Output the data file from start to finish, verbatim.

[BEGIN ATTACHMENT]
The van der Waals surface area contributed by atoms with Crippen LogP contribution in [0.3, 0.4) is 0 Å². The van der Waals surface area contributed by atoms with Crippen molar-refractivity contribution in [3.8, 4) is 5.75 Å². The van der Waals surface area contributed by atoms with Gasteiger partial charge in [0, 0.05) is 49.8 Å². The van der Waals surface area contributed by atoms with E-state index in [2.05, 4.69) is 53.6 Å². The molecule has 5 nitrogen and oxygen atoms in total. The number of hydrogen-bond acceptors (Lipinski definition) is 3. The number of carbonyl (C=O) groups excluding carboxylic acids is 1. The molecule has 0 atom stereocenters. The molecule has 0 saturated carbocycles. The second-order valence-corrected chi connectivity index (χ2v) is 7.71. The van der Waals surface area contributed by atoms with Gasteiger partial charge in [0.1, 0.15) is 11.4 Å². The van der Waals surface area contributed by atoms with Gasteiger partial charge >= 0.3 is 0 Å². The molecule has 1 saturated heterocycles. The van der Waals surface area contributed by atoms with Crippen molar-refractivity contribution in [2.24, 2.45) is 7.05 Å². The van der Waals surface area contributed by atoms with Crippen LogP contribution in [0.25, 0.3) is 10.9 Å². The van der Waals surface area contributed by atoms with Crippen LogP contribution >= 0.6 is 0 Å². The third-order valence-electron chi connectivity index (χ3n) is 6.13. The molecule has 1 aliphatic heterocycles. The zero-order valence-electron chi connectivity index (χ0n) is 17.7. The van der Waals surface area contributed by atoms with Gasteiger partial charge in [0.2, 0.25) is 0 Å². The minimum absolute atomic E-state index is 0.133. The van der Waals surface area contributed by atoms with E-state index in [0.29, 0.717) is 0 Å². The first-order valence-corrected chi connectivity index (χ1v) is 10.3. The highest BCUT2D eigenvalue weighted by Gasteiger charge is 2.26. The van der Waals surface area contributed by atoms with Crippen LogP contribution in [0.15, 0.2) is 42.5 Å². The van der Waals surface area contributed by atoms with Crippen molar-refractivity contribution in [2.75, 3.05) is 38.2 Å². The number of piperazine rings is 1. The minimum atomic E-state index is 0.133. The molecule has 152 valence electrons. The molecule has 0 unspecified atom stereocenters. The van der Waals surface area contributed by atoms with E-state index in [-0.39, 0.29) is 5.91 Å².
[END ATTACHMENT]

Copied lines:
The van der Waals surface area contributed by atoms with Crippen LogP contribution in [0.3, 0.4) is 0 Å². The van der Waals surface area contributed by atoms with Crippen molar-refractivity contribution in [3.8, 4) is 5.75 Å². The van der Waals surface area contributed by atoms with Gasteiger partial charge in [0, 0.05) is 49.8 Å². The van der Waals surface area contributed by atoms with E-state index in [2.05, 4.69) is 53.6 Å². The molecule has 5 nitrogen and oxygen atoms in total. The number of hydrogen-bond acceptors (Lipinski definition) is 3. The number of carbonyl (C=O) groups excluding carboxylic acids is 1. The molecule has 0 atom stereocenters. The molecule has 0 saturated carbocycles. The second-order valence-corrected chi connectivity index (χ2v) is 7.71. The van der Waals surface area contributed by atoms with Gasteiger partial charge in [0.1, 0.15) is 11.4 Å². The van der Waals surface area contributed by atoms with Gasteiger partial charge >= 0.3 is 0 Å². The molecule has 1 saturated heterocycles. The van der Waals surface area contributed by atoms with Crippen molar-refractivity contribution in [2.24, 2.45) is 7.05 Å². The van der Waals surface area contributed by atoms with Crippen LogP contribution in [0.25, 0.3) is 10.9 Å². The van der Waals surface area contributed by atoms with Crippen LogP contribution >= 0.6 is 0 Å². The third-order valence-electron chi connectivity index (χ3n) is 6.13. The molecule has 1 aliphatic heterocycles. The zero-order valence-electron chi connectivity index (χ0n) is 17.7. The van der Waals surface area contributed by atoms with Gasteiger partial charge in [0.2, 0.25) is 0 Å². The minimum absolute atomic E-state index is 0.133. The van der Waals surface area contributed by atoms with E-state index in [0.29, 0.717) is 0 Å². The first-order valence-corrected chi connectivity index (χ1v) is 10.3. The highest BCUT2D eigenvalue weighted by Gasteiger charge is 2.26. The van der Waals surface area contributed by atoms with Crippen LogP contribution in [0.15, 0.2) is 42.5 Å². The van der Waals surface area contributed by atoms with Crippen molar-refractivity contribution in [2.75, 3.05) is 38.2 Å². The number of piperazine rings is 1. The minimum atomic E-state index is 0.133. The molecule has 152 valence electrons. The molecule has 0 unspecified atom stereocenters. The van der Waals surface area contributed by atoms with E-state index in [-0.39, 0.29) is 5.91 Å².